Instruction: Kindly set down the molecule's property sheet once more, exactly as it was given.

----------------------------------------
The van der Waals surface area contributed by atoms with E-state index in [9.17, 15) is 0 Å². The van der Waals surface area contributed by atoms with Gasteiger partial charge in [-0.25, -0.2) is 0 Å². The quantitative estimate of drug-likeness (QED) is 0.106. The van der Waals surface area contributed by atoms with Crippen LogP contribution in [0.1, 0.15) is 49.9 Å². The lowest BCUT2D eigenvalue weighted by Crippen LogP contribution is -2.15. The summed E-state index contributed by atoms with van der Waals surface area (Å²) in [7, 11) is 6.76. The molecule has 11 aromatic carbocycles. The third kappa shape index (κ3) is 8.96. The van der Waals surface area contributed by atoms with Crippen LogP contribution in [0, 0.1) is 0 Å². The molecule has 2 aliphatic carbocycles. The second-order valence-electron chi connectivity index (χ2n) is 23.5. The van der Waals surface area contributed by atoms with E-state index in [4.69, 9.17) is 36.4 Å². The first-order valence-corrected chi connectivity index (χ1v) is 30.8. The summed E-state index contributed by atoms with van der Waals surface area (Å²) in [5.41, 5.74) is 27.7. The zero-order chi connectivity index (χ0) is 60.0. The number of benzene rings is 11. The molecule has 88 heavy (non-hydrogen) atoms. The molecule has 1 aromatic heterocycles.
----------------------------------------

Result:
The van der Waals surface area contributed by atoms with E-state index in [9.17, 15) is 0 Å². The van der Waals surface area contributed by atoms with Gasteiger partial charge in [-0.25, -0.2) is 0 Å². The quantitative estimate of drug-likeness (QED) is 0.106. The van der Waals surface area contributed by atoms with Crippen LogP contribution in [0.1, 0.15) is 49.9 Å². The lowest BCUT2D eigenvalue weighted by Crippen LogP contribution is -2.15. The summed E-state index contributed by atoms with van der Waals surface area (Å²) in [7, 11) is 6.76. The molecule has 11 aromatic carbocycles. The third kappa shape index (κ3) is 8.96. The van der Waals surface area contributed by atoms with Crippen LogP contribution in [0, 0.1) is 0 Å². The molecule has 2 aliphatic carbocycles. The second-order valence-electron chi connectivity index (χ2n) is 23.5. The van der Waals surface area contributed by atoms with E-state index in [4.69, 9.17) is 36.4 Å². The first-order valence-corrected chi connectivity index (χ1v) is 30.8. The summed E-state index contributed by atoms with van der Waals surface area (Å²) in [5.41, 5.74) is 27.7. The zero-order chi connectivity index (χ0) is 60.0. The number of benzene rings is 11. The molecule has 88 heavy (non-hydrogen) atoms. The molecule has 1 aromatic heterocycles.